Where do you stand on the March for Science?

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March for Science seaice_max_2015_feb_25_overheadviewnoave_print

In 2015, arctic sea ice likely reached its annual maximum winter extent on Feb. 25. At 5.61 million square miles, the year’s winter peak extent was the lowest since the satellite record began in 1979. Photo by NASA’s Goddard Space Flight Center

On April 22, scientists and science aficionados will gather for the March for Science, a series of demonstrations planned at more than 100 cities worldwide in support of a number of scientific causes.

About 100 groups have announced their partnership with the march, including the Alliance for Science, American Federation of Teachers, Genetics Society of America, American Association for the Advancement of Science (AAAS) and American Psychological Association.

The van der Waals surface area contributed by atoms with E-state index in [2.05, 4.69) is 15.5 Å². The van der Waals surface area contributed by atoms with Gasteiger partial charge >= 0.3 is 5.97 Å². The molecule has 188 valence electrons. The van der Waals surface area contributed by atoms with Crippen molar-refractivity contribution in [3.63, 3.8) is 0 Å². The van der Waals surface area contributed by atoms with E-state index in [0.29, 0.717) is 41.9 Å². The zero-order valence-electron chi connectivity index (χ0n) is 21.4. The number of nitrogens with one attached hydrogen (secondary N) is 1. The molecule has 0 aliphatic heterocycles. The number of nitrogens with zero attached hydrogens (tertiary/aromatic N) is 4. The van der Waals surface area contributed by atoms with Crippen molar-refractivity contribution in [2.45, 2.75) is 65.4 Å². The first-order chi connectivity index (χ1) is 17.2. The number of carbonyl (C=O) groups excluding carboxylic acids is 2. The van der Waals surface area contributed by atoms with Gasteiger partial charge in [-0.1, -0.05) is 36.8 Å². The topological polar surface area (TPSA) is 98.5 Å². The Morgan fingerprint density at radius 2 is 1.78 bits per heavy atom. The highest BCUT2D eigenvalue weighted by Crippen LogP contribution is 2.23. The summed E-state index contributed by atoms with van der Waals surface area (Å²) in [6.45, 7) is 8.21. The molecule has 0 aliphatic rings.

The march has drawn support from a wide range of groups and causes, including those concerned that President Donald Trump’s administration has appointed people who are opposed to climate science, basic research and environmental programs. It also comes amid a campaign to urge scientists to run for office, in part to protect those programs and promote scientific approaches to public policy. The march’s mission statement states that it “defends science and scientific integrity, but it is a small step in the process toward encouraging the application of science in policy.”

We’re asking: Do you have an opinion on the upcoming March for Science? The PBS NewsHour reporting team is gathering stories from people planning to attend the march and those who will not. Whether you are involved in a scientific field or not, we want to hear from you.

Submit your story using this simple form below.

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